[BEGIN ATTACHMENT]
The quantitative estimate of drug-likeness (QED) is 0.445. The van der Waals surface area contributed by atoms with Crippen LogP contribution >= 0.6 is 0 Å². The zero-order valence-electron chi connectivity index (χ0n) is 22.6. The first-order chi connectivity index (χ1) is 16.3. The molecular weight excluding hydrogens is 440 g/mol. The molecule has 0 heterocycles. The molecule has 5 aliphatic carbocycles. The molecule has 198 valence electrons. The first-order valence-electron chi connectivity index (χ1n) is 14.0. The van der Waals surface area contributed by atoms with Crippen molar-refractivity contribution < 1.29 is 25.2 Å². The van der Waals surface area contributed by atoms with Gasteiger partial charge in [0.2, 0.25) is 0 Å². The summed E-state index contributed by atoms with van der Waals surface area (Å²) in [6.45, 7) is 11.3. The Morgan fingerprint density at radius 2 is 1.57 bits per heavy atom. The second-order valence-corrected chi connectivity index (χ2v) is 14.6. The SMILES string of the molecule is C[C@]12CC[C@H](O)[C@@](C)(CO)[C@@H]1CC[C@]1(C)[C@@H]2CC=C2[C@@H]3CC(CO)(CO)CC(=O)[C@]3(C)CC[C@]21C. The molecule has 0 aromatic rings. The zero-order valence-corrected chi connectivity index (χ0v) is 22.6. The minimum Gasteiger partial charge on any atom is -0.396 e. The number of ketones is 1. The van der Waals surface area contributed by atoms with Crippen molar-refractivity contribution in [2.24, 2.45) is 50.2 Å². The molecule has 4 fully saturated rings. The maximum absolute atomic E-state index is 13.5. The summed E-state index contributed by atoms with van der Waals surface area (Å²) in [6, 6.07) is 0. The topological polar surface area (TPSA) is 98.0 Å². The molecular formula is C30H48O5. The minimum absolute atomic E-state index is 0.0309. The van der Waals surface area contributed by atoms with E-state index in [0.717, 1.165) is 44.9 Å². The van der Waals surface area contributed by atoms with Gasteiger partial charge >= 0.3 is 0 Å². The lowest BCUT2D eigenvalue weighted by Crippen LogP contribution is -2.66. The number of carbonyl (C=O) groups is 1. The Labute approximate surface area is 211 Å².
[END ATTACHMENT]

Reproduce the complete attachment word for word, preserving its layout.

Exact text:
The quantitative estimate of drug-likeness (QED) is 0.445. The van der Waals surface area contributed by atoms with Crippen LogP contribution >= 0.6 is 0 Å². The zero-order valence-electron chi connectivity index (χ0n) is 22.6. The first-order chi connectivity index (χ1) is 16.3. The molecular weight excluding hydrogens is 440 g/mol. The molecule has 0 heterocycles. The molecule has 5 aliphatic carbocycles. The molecule has 198 valence electrons. The first-order valence-electron chi connectivity index (χ1n) is 14.0. The van der Waals surface area contributed by atoms with Crippen molar-refractivity contribution < 1.29 is 25.2 Å². The van der Waals surface area contributed by atoms with Gasteiger partial charge in [0.2, 0.25) is 0 Å². The summed E-state index contributed by atoms with van der Waals surface area (Å²) in [6.45, 7) is 11.3. The Morgan fingerprint density at radius 2 is 1.57 bits per heavy atom. The second-order valence-corrected chi connectivity index (χ2v) is 14.6. The SMILES string of the molecule is C[C@]12CC[C@H](O)[C@@](C)(CO)[C@@H]1CC[C@]1(C)[C@@H]2CC=C2[C@@H]3CC(CO)(CO)CC(=O)[C@]3(C)CC[C@]21C. The molecule has 0 aromatic rings. The zero-order valence-corrected chi connectivity index (χ0v) is 22.6. The minimum Gasteiger partial charge on any atom is -0.396 e. The number of ketones is 1. The van der Waals surface area contributed by atoms with Crippen molar-refractivity contribution in [2.24, 2.45) is 50.2 Å². The molecule has 4 fully saturated rings. The maximum absolute atomic E-state index is 13.5. The summed E-state index contributed by atoms with van der Waals surface area (Å²) in [6, 6.07) is 0. The topological polar surface area (TPSA) is 98.0 Å². The molecular formula is C30H48O5. The minimum absolute atomic E-state index is 0.0309. The van der Waals surface area contributed by atoms with E-state index in [0.717, 1.165) is 44.9 Å². The van der Waals surface area contributed by atoms with Gasteiger partial charge >= 0.3 is 0 Å². The lowest BCUT2D eigenvalue weighted by Crippen LogP contribution is -2.66. The number of carbonyl (C=O) groups is 1. The Labute approximate surface area is 211 Å².